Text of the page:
The descriptions of military life, tactical troop movements and combat occupy the most space in August Dänzer’s personal testimonials. The portrayals of military operations are primarily kept factual and objective, however many include evaluations, and mostly positive ones.
Despite the strains of the advancing winter, long marches and day-long ordnance shortages, August Dänzer, like most of the German military in the Romanian campaign, exhibited a high level of readiness for combat. In comparison to the anonymous, uncontrollable trench warfare of the West, he preferred the fighting in the southeast, a theater of war largely led as maneuver warfare that conceded the soldiers a large radius of action. Dänzer, who served from April to September 1916 on the Western Front and took part in the Verdun Offensive before relocating to Transylvania, spoke with relief to have left the western theater of war behind him.
What is striking is the lack of an enemy stereotype for the Romanians. Romania’s betrayal within the Triple Alliance was emphasized in the German press and the enemy’s image was central to this. However, Dänzer’s construction of meaning around the war included no such concept or stereotype. In his descriptions of the opponents, Dänzer clearly places less importance on their belonging to the enemy nation as on their general identity as soldiers. Accordingly Dänzer demonstrates sympathy, understanding and respect in regards to the adversarial soldiers.
The significant space that the descriptions of combat procedures occupy in the letters and diary entries, as well as the positive evaluations of them, attest to how Dänzer saw maneuver warfare operations primarily as tasks which were to be carried out with skill and precision. According to Dänzer’s perspective, this brought joy in addition to the danger and suspense. The extensive, calculated and tactical entries, the praising commentaries and the hunting metaphors that Dänzer applied to the mobile warfare in Transylvania and Romania speak to this. Additionally, the radius of action in maneuver warfare enabled recognition and honor in the form of medals - Dänzer writes exhaustively about this as he is rewarded with the iron cross 1st class.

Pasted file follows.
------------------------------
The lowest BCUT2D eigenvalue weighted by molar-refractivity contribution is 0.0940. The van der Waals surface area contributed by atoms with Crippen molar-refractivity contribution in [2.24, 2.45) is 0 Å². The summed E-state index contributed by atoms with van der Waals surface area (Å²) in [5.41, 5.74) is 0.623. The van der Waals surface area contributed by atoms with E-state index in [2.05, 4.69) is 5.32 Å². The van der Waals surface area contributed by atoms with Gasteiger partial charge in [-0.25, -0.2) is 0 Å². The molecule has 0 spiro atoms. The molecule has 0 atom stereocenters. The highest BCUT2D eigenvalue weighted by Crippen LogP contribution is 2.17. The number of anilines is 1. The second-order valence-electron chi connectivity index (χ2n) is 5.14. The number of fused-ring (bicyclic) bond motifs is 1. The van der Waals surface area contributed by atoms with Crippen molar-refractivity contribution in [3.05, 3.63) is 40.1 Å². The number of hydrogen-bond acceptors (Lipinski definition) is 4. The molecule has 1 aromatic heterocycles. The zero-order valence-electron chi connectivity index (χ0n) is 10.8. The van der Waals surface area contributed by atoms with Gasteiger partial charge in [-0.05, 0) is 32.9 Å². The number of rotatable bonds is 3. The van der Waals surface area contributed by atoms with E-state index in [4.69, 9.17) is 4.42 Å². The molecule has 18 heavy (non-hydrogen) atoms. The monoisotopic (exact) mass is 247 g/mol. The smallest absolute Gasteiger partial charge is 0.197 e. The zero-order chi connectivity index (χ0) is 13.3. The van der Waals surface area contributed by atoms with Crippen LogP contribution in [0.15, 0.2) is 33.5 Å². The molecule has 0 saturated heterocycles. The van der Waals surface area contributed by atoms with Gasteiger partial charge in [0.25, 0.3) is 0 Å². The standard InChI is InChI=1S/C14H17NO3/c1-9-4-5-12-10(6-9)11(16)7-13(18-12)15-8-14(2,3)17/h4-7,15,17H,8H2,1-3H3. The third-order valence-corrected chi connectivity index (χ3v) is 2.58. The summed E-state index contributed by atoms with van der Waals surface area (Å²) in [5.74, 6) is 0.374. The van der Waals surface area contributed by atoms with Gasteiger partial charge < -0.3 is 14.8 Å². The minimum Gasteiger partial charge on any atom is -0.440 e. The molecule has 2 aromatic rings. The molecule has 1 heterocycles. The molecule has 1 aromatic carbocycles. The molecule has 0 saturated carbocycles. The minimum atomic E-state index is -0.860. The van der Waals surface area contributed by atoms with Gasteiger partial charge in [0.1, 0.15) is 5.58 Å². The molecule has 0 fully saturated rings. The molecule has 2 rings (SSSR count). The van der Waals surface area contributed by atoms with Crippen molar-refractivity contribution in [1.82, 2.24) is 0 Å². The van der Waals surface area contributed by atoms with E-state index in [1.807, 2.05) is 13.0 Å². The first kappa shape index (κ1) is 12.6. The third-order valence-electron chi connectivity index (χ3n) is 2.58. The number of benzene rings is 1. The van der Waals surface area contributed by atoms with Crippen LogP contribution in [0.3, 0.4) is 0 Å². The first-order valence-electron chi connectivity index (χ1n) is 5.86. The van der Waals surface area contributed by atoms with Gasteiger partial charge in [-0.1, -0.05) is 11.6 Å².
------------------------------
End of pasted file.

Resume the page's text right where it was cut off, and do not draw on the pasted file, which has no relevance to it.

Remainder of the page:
Surely the thoroughly positive connotations of combat procedures also had something to do with the fact that the recipients of these letters were none other than Dänzer’s parents, whom he did not wish to frighten or depress. Naturally, then, the few passages in which the brutality of war comes through are found only in diary entries. Yet, even in these descriptions, the approving accounts of combat dominate.
August Dänzer is characterized first and foremost by his marked will to master the task given to him as artillery officer as best he can. This paramount driving force for his conduct manifests itself during the maneuver warfare at Siret from January to April of 1917, when Dänzer’s testimonials exhibit frustration for the first time in an explicit regression to the interpretive pattern of “perseverance”.
Perception of land and people